Since then, I've been mulling over the thoughts presented in the strip: What does it mean to be a student? Why go to college?
These are excellent questions. A friend of mine believes that in the near future, humans will be physically melded with technology. In other words, you could access the internet just by thinking about it. I'm a little doubtful, but like the characters in the cartoon strip, we already have a wealth of information right at our fingertips.
Through happy circumstance, in 2006 I happened to observe a classroom at Texas A&M "taught" by award-winning professor, Dr. Hill. I say "taught" because I left with the distinct impression that Dr. Hill was more guide and less guru.
In what was initially one of the strangest lectures I had seen in my entire life, Dr. Hill presented on the very same issue touched upon in the Doonesbury strip. Why go to college? What was really great was not only did he project into the future, but took us through a tour of the past reactions of teachers to new technology. Believe it or not, based on the quotes shared, issues of ball point pens vs. inkwells and paper vs. slate apparently nearly derailed the education system.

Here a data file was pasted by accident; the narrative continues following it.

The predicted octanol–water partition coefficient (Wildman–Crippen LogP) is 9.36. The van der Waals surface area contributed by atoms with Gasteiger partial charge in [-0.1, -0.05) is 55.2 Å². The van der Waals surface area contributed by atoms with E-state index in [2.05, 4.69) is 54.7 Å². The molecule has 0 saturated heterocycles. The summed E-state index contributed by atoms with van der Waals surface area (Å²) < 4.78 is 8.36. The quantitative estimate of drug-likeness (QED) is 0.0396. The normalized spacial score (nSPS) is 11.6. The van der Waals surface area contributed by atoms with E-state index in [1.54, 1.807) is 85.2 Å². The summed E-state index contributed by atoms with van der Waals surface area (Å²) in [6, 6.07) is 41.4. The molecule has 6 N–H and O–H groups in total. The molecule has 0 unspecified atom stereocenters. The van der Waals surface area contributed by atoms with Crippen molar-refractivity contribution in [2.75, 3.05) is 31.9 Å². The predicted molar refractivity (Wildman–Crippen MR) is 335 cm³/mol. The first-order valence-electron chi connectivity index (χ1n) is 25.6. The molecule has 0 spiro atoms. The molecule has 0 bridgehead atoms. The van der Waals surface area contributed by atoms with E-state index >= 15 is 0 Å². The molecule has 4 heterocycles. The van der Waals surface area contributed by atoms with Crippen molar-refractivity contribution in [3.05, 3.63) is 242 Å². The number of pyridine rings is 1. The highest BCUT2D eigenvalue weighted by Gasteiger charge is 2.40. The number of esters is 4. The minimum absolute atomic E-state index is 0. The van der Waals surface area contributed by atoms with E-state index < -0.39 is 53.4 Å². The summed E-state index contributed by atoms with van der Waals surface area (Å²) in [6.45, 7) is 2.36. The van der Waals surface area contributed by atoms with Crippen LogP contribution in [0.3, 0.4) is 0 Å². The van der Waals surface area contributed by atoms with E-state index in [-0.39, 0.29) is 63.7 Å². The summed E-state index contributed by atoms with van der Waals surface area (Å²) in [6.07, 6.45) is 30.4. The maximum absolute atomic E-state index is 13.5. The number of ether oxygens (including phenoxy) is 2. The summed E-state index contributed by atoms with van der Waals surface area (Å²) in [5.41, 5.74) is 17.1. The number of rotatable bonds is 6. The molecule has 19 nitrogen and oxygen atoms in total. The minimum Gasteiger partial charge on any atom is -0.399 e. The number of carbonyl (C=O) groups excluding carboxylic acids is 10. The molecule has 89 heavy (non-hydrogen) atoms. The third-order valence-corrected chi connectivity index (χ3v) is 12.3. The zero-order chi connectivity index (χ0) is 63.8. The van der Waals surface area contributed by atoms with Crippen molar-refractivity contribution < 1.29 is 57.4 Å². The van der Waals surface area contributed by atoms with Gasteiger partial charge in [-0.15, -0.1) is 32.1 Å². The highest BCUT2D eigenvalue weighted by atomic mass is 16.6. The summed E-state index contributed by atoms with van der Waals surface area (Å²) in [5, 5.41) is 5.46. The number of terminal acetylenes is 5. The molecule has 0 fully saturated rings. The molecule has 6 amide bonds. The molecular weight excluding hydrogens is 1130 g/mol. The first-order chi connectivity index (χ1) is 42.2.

So, what is the point? While the stereotypical student may agree with the Doonesbury characters, I hope the real student gives this some thought. Throughout life, we run up against unfamiliar situations all the time. We are presented with and must sort through mountains of information each and every day. In college, these mountains may threaten to overwhelm us. In the end, however, it all comes down to two basic tenets:
How do we think? and What do we think?
The words, "critical thinking skills" get tossed around in education all the time. Really, what professors are saying is, "I want my students to process and analyze the material in order to gain deeper and more personal understanding of the topic." The sequence of processing and analyzing is the how we think. That deeper and more personal understanding eventually becomes the what we think. College doesn't exist merely to fill your head with facts like some sort of time capsule. Information is vibrant and ever growing (think of all the researchers just at OU... they generate new information every day); there is no way we can memorize it all. College exists to help guide students through the thinking process so that by the time a student graduates, he or she has the skill to find, evaluate, process and analyze information to develop his or her own ideas and opinions.
And that, Charlie Brown, is what college is all about.